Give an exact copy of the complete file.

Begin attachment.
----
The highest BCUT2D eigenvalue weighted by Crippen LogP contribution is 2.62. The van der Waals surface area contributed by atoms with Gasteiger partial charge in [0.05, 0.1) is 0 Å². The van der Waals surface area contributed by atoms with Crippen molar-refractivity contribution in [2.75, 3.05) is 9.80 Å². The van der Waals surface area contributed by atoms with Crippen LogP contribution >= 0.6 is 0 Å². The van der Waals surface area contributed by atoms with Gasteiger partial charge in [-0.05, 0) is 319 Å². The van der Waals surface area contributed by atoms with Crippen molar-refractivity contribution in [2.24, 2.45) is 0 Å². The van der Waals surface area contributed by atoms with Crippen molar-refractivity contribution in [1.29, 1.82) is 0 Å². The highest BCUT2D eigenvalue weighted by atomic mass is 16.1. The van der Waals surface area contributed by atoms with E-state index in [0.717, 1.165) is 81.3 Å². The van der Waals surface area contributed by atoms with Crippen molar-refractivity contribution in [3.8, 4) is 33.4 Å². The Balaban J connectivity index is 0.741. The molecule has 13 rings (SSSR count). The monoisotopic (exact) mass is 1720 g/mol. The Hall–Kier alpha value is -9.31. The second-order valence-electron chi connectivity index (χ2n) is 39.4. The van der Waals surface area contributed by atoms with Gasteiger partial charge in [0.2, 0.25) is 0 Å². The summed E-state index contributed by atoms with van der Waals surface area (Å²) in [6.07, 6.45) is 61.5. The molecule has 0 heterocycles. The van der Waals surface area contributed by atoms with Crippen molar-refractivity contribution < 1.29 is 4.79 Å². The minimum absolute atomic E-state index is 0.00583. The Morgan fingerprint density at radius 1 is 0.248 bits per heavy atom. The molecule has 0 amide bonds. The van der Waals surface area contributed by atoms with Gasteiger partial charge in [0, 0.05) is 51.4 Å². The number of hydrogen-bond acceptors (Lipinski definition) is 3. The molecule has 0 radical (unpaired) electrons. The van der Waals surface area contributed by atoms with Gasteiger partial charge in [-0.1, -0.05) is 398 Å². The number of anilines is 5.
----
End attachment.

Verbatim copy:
The highest BCUT2D eigenvalue weighted by Crippen LogP contribution is 2.62. The van der Waals surface area contributed by atoms with Gasteiger partial charge in [0.05, 0.1) is 0 Å². The van der Waals surface area contributed by atoms with Crippen molar-refractivity contribution in [2.75, 3.05) is 9.80 Å². The van der Waals surface area contributed by atoms with Crippen LogP contribution >= 0.6 is 0 Å². The van der Waals surface area contributed by atoms with Gasteiger partial charge in [-0.05, 0) is 319 Å². The van der Waals surface area contributed by atoms with Crippen molar-refractivity contribution in [2.24, 2.45) is 0 Å². The van der Waals surface area contributed by atoms with Crippen molar-refractivity contribution in [1.29, 1.82) is 0 Å². The highest BCUT2D eigenvalue weighted by atomic mass is 16.1. The van der Waals surface area contributed by atoms with E-state index in [0.717, 1.165) is 81.3 Å². The van der Waals surface area contributed by atoms with Crippen molar-refractivity contribution in [3.8, 4) is 33.4 Å². The Balaban J connectivity index is 0.741. The molecule has 13 rings (SSSR count). The monoisotopic (exact) mass is 1720 g/mol. The Hall–Kier alpha value is -9.31. The second-order valence-electron chi connectivity index (χ2n) is 39.4. The van der Waals surface area contributed by atoms with Gasteiger partial charge in [0.2, 0.25) is 0 Å². The summed E-state index contributed by atoms with van der Waals surface area (Å²) in [6.07, 6.45) is 61.5. The molecule has 0 heterocycles. The van der Waals surface area contributed by atoms with Crippen molar-refractivity contribution < 1.29 is 4.79 Å². The minimum absolute atomic E-state index is 0.00583. The Morgan fingerprint density at radius 1 is 0.248 bits per heavy atom. The molecule has 0 amide bonds. The van der Waals surface area contributed by atoms with Gasteiger partial charge in [0, 0.05) is 51.4 Å². The number of hydrogen-bond acceptors (Lipinski definition) is 3. The molecule has 0 radical (unpaired) electrons. The van der Waals surface area contributed by atoms with Gasteiger partial charge in [-0.1, -0.05) is 398 Å². The number of anilines is 5.